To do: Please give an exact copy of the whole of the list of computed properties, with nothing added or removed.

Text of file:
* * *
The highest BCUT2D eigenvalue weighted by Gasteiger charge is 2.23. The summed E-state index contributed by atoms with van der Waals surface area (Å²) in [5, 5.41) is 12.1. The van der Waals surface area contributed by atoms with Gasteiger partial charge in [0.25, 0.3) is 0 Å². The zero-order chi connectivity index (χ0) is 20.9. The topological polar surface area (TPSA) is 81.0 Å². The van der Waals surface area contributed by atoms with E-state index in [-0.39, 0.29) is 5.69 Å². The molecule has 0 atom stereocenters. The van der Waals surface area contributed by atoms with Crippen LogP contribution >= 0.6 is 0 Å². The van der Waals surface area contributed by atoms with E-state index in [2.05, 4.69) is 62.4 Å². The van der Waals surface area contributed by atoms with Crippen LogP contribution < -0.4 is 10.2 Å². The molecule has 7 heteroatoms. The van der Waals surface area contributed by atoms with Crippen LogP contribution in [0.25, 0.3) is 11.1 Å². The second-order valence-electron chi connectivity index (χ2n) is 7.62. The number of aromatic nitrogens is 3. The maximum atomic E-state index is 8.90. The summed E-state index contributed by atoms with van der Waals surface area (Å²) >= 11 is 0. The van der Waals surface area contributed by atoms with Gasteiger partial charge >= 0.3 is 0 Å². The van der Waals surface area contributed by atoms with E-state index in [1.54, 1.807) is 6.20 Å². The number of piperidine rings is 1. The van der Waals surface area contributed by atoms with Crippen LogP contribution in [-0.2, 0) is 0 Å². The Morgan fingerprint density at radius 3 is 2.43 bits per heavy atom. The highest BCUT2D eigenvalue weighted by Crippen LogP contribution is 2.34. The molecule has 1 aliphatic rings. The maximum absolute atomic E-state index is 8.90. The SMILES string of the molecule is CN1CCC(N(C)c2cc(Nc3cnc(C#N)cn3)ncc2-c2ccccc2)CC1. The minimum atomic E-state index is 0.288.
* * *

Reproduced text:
The highest BCUT2D eigenvalue weighted by Gasteiger charge is 2.23. The summed E-state index contributed by atoms with van der Waals surface area (Å²) in [5, 5.41) is 12.1. The van der Waals surface area contributed by atoms with Gasteiger partial charge in [0.25, 0.3) is 0 Å². The zero-order chi connectivity index (χ0) is 20.9. The topological polar surface area (TPSA) is 81.0 Å². The van der Waals surface area contributed by atoms with E-state index in [-0.39, 0.29) is 5.69 Å². The molecule has 0 atom stereocenters. The van der Waals surface area contributed by atoms with Crippen LogP contribution >= 0.6 is 0 Å². The van der Waals surface area contributed by atoms with E-state index in [2.05, 4.69) is 62.4 Å². The van der Waals surface area contributed by atoms with Crippen LogP contribution < -0.4 is 10.2 Å². The molecule has 7 heteroatoms. The van der Waals surface area contributed by atoms with Crippen LogP contribution in [0.25, 0.3) is 11.1 Å². The second-order valence-electron chi connectivity index (χ2n) is 7.62. The number of aromatic nitrogens is 3. The maximum atomic E-state index is 8.90. The summed E-state index contributed by atoms with van der Waals surface area (Å²) >= 11 is 0. The van der Waals surface area contributed by atoms with Gasteiger partial charge >= 0.3 is 0 Å². The van der Waals surface area contributed by atoms with E-state index in [1.54, 1.807) is 6.20 Å². The number of piperidine rings is 1. The van der Waals surface area contributed by atoms with Crippen LogP contribution in [-0.2, 0) is 0 Å². The Morgan fingerprint density at radius 3 is 2.43 bits per heavy atom. The highest BCUT2D eigenvalue weighted by Crippen LogP contribution is 2.34. The molecule has 1 aliphatic rings. The maximum absolute atomic E-state index is 8.90. The SMILES string of the molecule is CN1CCC(N(C)c2cc(Nc3cnc(C#N)cn3)ncc2-c2ccccc2)CC1. The minimum atomic E-state index is 0.288.